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The meaning and origin of the expression: Music has charms to soothe the savage breast

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Music has charms to soothe the savage breast

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Meaning

Literal meaning. That literal meaning may be misinterpreted somewhat as this phrase is commonly misreported as 'music has (or occasionally 'hath') charms to soothe the savage beast'. In fact, at the time of writing (Nov 2006) there are twice as many listed for the incorrect version of the phrase as for the correct one.

Origin

The phrase was coined by William Congreve, in The Mourning Bride, 1697:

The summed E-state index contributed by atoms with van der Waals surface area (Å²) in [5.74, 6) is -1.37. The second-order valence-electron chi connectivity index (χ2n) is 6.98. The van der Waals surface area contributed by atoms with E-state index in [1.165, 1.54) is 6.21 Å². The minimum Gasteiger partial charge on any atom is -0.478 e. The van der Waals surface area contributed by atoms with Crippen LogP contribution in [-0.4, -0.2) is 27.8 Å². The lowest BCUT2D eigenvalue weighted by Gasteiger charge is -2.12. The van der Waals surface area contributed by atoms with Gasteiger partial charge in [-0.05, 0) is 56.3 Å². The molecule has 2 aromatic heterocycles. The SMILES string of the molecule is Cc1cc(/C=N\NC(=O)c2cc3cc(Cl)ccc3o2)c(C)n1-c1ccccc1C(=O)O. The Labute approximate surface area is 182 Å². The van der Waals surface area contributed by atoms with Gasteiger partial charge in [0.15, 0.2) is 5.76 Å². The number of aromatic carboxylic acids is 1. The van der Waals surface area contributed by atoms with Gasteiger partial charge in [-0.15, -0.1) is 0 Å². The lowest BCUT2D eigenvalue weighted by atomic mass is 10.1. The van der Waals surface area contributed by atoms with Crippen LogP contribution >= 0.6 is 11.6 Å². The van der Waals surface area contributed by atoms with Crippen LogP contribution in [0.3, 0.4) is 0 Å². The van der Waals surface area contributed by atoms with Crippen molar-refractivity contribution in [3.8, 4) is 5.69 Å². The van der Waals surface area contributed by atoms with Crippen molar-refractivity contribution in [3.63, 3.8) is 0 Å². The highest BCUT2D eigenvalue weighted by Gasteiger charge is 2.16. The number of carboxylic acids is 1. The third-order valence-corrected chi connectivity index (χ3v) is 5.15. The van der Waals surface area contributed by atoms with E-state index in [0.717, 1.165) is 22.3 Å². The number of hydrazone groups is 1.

Musick has Charms to sooth a savage Breast,
To soften Rocks, or bend a knotted Oak.
I've read, that things inanimate have mov'd,
And, as with living Souls, have been inform'd,
By Magick Numbers and persuasive Sound.
What then am I? Am I more senseless grown
Than Trees, or Flint? O force of constant Woe!
'Tis not in Harmony to calm my Griefs.
Anselmo sleeps, and is at Peace; last Night
The silent Tomb receiv'd the good Old King;
He and his Sorrows now are safely lodg'd
Within its cold, but hospitable Bosom.
Why am not I at Peace?

See also - hell has no fury like a woman scorned.

See also: the List of Proverbs.